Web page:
Competent Communication Manual

 

As an essential part of the Toastmasters program, another Toastmaster will evaluate each speech that you give, providing positive feedback and suggestions for improvement, as necessary. 

After completing the Competent Communication manual, you earn Competent Communicator (CC) recognition and are able to focus your efforts on the projects in the advanced speech manuals of the Toastmasters program. 

Your Club Vice President Education can submit an application for a CC or other award. To submit educational awards, login and go to the Club Business section of the Toastmasters International website. 

The chart below lists the ten projects in the Competent Communication manual. For details about the projects in the manual click on the title.

 

As an essential part of the Toastmasters program, another Toastmaster will evaluate each speech that you give, providing positive feedback and suggestions for improvement, as necessary. 

After completing the Competent Communication manual, you earn Competent Communicator (CC) recognition and are able to focus your efforts on the projects in the advanced speech manuals of the Toastmasters program. 

Your Club Vice President Education can submit an application for a CC or other award. To submit educational awards, login and go to the Club Business section of the Toastmasters International website. 

The chart below lists the ten projects in the Competent Communication manual. For details about the projects in the manual click on the title.

1. The Ice Breaker

For your first speech project, you will introduce yourself to your fellow club members and give them some information about your background, interests, and ambitions. Practice giving your speech to friends or family members, and strive to make eye contact with some of your audience. You may use notes during your speech if you wish. Read the entire project before preparing your talk. 

 
Objectives:
  • To begin speaking before an audience.
  • To discover speaking skills you already have and skills that need some attention
  • To introduce yourself to your fellow club members.
Time:4 to 6 minutes

2. Organize Your Speech

Good speech organization is essential if your audience is to understand your presentation. You must take the time to put your ideas together in an orderly manner. You can organize your speech in several different ways; choose the outline that best suits your topic. The opening should catch the audience’s attention, the body must support the idea you want to convey, and the conclusion should reinforce your ideas and be memorable. Transitions between thoughts should be smooth.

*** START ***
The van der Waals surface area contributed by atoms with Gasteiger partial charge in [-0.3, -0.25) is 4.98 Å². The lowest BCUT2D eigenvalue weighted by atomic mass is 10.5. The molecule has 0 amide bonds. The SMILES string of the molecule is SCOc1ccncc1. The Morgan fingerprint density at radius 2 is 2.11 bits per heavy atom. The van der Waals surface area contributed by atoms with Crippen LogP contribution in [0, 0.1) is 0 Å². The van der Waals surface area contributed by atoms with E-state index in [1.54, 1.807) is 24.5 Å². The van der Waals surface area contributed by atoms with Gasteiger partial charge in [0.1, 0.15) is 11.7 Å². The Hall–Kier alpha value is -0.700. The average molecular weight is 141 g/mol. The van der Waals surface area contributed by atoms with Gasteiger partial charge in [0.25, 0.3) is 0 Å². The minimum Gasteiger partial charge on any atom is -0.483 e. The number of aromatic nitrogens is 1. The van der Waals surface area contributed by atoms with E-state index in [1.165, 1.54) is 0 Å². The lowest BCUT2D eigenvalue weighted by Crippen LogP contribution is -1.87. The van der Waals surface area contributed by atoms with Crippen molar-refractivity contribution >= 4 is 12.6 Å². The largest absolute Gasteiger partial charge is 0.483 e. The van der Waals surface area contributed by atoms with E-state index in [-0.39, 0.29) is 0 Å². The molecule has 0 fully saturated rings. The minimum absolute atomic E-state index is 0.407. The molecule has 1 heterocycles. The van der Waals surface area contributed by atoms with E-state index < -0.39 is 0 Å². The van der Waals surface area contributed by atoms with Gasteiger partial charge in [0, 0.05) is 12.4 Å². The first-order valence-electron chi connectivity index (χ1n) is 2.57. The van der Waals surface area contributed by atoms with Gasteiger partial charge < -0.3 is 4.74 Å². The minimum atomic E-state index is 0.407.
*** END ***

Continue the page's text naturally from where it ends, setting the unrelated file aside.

Objectives:
  • Select an appropriate outline which allows listeners to easily follow and understand your speech.
  • Make your message clear, with supporting material directly contributing to that message.
  • Use appropriate transitions when moving from one idea to another.
  • Create a strong opening and conclusion.
Time:5 to 7 minutes

3. Get to the Point

Every speech must have a general and a specific purpose. A general purpose is to inform, to persuade, to entertain, or to inspire. A specific purpose is what you want the audience to do after listening to your speech. Once you have established your general and specific purposes, you’ll find it easy to organize your speech. You’ll also have more confidence, which makes you more convincing, enthusiastic, and sincere. Of course, the better organized the speech is, the more likely it is to achieve your purpose.

 
Objectives:
  • Organize the speech in a manner that best achieves those purposes.
  • Ensure the beginning, body, and conclusion reinforce the purpose.
  • Project sincerity and conviction and control any nervousness you may feel.
  • Strive not to use notes.
Time:5 to 7 minutes

4. How to Say It

Words are powerful. They convey your message and influence the audience and its perception of you. Word choice and arrangement need just as much attention as speech organization and purpose. Select clear, accurate, descriptive and short words that best communicate your ideas and arrange them effectively and correctly. Every word should add value, meaning, and punch to the speech.

 
Objectives:
  • Select the right words and sentence structure to communicate your ideas clearly, accurately and vividly.
  • Use rhetorical devices to enhance and emphasize ideas.